Bashiri Asad may be a soul vocalist quickly on the rise, but the stereotypical singer with his nose in the sky, name dropping and over inflated ego is so beneath him.
I arrive at the bar and grill ready to talk to Asad about himself and his music and end up talking about football.
Following a veggie pizza, Blue Moon, a conversation about his family and love of flip flops, I learn that Asad began singing as a child in the Little Bethel Missionary Baptist Church gospel choir followed by a short stint with the Broad Ripple High School choir.
He moved on to sing in various capacities at Central State University and unlike many up and coming singers in Indianapolis, is today a full time artist…since January 2009.
Asad, along with his band Xenobia Green, has already sung in venues such as the Jazz Kitchen and the Chatter Box Jazz Club, the Conrad Hotel’s Vitesse lounge.
He’s also sung with artists such as Rob Dixon, Kevin Aker, Stacy Dillard, Mario Adnee and has opened for national recording acts such as Kindred The Family Soul, Whodini, The Foreign Exchange, and 112.
He’s worked with notable people and what further proves that Asad is a celebrity on the rise is that everybody wants to work with him.
That’s not really surprising to some, being that Asad doesn’t just get in front of a mic and belt out some tunes. Initially inspired by Stevie Wonder’s “As,” he sings with joy, heart and genuineness.
“Bashiri has always had chops and he takes his craft seriously,” said Doug Morris co-founder and president of Old Soul Entertainment. “His voice is timeless. He has a voice that your 12-year-old cousin or your grandmother can appreciate. He takes his craft seriously.”
Asad would agree and being a well rounded, honest singer is crucial for him.
“We’re all our worst critics. I want to work on riffing. I want to be as good at jazz improvisation as I am with my soul improvisation. It’s a technical avenue that I’m willing to study, but am willing to work on,” said Asad.
That will most likely be an easy conquest being that Asad musical tastes range from the Eagles to Donnie Hathaway to Jamiroquai.
Along this road, Asad, also a husband and father of two, is using his time wisely to gain an education in “the business.” He knows he’s come a long way and admits to still finding his way but is determined to take his musical career to the next level come next year.
He’s already on his way with an upcoming album, “Xenobia Green The EP,” slated to be released at the beginning of October. His current project is a collaboration with Pariah the Poet on a venture called “The Heartspoken Project.” He’s also working to expand his popularity outside of Indiana.
You won’t hear catchy hooks coming from this soul singer and his band, only a meaningful experience. Asad doesn’t perform and there’s no gimmick.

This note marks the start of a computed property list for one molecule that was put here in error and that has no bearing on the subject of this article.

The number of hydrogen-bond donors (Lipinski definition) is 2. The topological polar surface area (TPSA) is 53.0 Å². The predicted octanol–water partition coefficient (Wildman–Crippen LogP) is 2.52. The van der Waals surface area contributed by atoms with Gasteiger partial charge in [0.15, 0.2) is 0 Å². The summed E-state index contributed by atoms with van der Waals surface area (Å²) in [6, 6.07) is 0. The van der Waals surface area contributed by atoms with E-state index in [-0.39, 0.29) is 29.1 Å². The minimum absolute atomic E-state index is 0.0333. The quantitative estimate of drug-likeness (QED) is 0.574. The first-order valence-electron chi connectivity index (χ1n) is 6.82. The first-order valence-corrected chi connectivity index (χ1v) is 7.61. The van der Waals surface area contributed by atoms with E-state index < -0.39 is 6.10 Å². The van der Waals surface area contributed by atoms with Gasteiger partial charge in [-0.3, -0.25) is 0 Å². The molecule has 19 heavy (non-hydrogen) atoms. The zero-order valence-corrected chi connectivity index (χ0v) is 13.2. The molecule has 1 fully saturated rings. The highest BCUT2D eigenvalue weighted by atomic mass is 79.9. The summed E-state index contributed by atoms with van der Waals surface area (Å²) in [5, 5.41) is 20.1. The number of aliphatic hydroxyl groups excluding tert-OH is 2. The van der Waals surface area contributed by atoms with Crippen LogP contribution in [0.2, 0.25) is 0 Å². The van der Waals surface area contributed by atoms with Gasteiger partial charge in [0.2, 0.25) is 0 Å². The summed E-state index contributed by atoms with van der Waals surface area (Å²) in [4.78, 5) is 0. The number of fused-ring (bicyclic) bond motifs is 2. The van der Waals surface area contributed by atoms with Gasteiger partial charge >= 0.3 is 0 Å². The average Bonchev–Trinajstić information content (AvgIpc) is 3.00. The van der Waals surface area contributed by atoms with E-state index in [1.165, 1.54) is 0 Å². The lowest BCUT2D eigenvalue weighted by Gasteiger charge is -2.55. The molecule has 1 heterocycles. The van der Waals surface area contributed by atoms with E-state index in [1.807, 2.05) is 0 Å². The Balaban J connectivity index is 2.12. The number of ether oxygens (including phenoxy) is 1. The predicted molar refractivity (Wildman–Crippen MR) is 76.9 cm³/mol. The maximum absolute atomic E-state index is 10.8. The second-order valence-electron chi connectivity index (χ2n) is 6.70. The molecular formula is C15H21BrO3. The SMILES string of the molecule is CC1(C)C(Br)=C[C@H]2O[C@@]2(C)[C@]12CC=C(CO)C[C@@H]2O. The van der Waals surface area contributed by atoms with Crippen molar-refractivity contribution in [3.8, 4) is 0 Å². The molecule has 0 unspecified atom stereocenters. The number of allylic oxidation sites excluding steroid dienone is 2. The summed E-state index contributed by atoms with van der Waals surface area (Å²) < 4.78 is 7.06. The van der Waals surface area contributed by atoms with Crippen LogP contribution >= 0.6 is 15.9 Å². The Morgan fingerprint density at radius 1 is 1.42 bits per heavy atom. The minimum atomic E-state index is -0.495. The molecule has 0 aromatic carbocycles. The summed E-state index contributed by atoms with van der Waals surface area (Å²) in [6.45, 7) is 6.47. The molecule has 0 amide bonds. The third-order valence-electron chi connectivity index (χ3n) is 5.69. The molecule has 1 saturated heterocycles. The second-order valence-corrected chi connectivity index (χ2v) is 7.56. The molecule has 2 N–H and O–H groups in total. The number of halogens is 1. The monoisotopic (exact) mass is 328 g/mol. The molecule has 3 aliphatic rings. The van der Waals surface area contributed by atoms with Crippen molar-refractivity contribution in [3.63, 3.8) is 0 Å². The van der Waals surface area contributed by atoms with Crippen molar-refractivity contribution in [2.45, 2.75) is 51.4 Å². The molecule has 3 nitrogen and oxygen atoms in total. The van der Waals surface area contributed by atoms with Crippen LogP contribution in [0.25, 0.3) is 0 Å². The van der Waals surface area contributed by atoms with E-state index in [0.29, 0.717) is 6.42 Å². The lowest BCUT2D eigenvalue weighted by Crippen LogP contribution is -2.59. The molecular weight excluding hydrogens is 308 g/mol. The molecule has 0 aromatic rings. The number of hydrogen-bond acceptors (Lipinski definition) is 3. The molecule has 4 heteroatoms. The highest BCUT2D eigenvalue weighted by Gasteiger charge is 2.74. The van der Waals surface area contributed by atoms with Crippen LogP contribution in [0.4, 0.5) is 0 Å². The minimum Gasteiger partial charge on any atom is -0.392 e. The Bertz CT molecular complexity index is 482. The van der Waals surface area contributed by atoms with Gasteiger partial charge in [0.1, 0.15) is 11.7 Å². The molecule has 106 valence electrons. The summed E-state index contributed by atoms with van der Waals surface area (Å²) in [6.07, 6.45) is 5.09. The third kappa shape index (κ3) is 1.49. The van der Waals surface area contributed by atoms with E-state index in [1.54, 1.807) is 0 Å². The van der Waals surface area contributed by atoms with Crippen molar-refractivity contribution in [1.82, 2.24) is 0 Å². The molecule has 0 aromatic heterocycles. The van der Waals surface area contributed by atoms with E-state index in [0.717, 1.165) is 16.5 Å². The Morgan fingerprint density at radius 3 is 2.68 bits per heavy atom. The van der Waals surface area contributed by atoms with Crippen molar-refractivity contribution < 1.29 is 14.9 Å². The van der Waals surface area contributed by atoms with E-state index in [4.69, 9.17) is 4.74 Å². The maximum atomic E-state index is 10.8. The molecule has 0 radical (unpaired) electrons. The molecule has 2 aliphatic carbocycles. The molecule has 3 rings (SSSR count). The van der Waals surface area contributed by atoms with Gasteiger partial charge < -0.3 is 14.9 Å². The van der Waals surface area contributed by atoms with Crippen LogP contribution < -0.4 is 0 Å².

“That’s what sets him apart. If something is packaged, you’d know. He has true, God-given talent and is one of the shining stars in the city. Plus he’s one of the most humble people I’ve ever met,” said Morris.
Music lovers have high hopes for Asad who also hopes to be on that list of great singers. He knows he has big shoes to fill yet is striving to be one of those artists that can contribute to making timeless music.
“I know that I have to keep my head down and work hard to get the notoriety. I see why people give up…but I can’t see myself doing anything else,” added Asad.
Bashiri Asad makes music with staying power. His shows are high energy, soulful and he creates a partnership between himself, his live band and the audience. Asad makes a connection with his audience and takes you on a musical journey. This is a relationship between Asad and his fans that is not breaking up any time soon.
Asad is paying his dues and is confident his hard work will definitely pay off. I’m just glad I got to interview him before he blew up. :0)
Can I get an encore, do you want more?
Sept. 11 – Jazz Kitchen
Sept. 12 – Stacia’s
Sept. 17 – Morty’s Comedy Club
Sept. 18 – Scotty’s Brewhouse
Sept. 19 – Cloud 9
Sep. 25 – The Riverbend Windery, Louisville, Ky.
And another one…
World, get ready for Carlitta Durand. Prophesied by her mother, she was destined to be a singer. By the age of 16 she had her own gospel album.
Durand switched gears to sing about everyday life. It was at North Carolina Central University that she found herself singing for hip-hop duo Little Brother.
Now singing professionally for the past three years, many would describe the Minneapolis native’s sound as sultry, smooth, jazzy-R&B and melodic.
She currently has a mix-tape out on iTunes called “Carlitta’s Way,” and is featured on the highly anticipated “City Lights Vol. 2: Shibuya.” She’s also been featured on Little Brother’s “Get Back” and has recently been singing on The Foreign Exchange’s national tour.
“I’m blessed. I didn’t know how I was going to get here, but I could see myself in front of a crowd,” said Durand. “I want to bring something new and fun to the world. I’m ready for it.”